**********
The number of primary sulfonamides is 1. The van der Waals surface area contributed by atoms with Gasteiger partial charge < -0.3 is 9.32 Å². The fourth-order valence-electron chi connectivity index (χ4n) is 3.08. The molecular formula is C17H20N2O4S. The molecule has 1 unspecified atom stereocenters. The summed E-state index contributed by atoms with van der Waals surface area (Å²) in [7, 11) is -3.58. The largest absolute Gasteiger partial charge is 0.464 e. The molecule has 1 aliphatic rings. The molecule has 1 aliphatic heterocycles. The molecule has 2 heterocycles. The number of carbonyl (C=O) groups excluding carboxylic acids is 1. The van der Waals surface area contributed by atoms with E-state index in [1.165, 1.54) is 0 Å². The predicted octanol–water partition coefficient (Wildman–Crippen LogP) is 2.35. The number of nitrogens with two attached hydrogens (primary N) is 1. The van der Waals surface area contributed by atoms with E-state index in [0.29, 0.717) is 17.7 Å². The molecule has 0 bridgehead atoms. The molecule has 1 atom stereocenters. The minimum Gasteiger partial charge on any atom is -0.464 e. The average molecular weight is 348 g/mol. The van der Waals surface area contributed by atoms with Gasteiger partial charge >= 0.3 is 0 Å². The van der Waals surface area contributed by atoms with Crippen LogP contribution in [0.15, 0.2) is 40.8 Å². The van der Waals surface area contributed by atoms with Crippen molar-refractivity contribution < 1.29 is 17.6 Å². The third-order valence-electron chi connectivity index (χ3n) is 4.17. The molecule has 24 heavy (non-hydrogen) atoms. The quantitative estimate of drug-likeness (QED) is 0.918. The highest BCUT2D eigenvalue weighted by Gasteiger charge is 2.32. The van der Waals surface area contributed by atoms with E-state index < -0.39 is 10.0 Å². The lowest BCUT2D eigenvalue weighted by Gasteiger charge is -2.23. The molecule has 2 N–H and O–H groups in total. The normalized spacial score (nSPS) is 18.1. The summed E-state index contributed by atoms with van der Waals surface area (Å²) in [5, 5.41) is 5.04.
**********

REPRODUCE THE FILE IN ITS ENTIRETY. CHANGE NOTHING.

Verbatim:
The number of primary sulfonamides is 1. The van der Waals surface area contributed by atoms with Gasteiger partial charge < -0.3 is 9.32 Å². The fourth-order valence-electron chi connectivity index (χ4n) is 3.08. The molecular formula is C17H20N2O4S. The molecule has 1 unspecified atom stereocenters. The summed E-state index contributed by atoms with van der Waals surface area (Å²) in [7, 11) is -3.58. The largest absolute Gasteiger partial charge is 0.464 e. The molecule has 1 aliphatic rings. The molecule has 1 aliphatic heterocycles. The molecule has 2 heterocycles. The number of carbonyl (C=O) groups excluding carboxylic acids is 1. The van der Waals surface area contributed by atoms with E-state index in [1.165, 1.54) is 0 Å². The predicted octanol–water partition coefficient (Wildman–Crippen LogP) is 2.35. The number of nitrogens with two attached hydrogens (primary N) is 1. The van der Waals surface area contributed by atoms with E-state index in [0.29, 0.717) is 17.7 Å². The molecule has 0 bridgehead atoms. The molecule has 1 atom stereocenters. The minimum Gasteiger partial charge on any atom is -0.464 e. The average molecular weight is 348 g/mol. The van der Waals surface area contributed by atoms with Gasteiger partial charge >= 0.3 is 0 Å². The van der Waals surface area contributed by atoms with Crippen LogP contribution in [0.15, 0.2) is 40.8 Å². The van der Waals surface area contributed by atoms with Crippen molar-refractivity contribution < 1.29 is 17.6 Å². The third-order valence-electron chi connectivity index (χ3n) is 4.17. The molecule has 24 heavy (non-hydrogen) atoms. The quantitative estimate of drug-likeness (QED) is 0.918. The highest BCUT2D eigenvalue weighted by Gasteiger charge is 2.32. The van der Waals surface area contributed by atoms with E-state index < -0.39 is 10.0 Å². The lowest BCUT2D eigenvalue weighted by Gasteiger charge is -2.23. The molecule has 2 N–H and O–H groups in total. The normalized spacial score (nSPS) is 18.1. The summed E-state index contributed by atoms with van der Waals surface area (Å²) in [5, 5.41) is 5.04.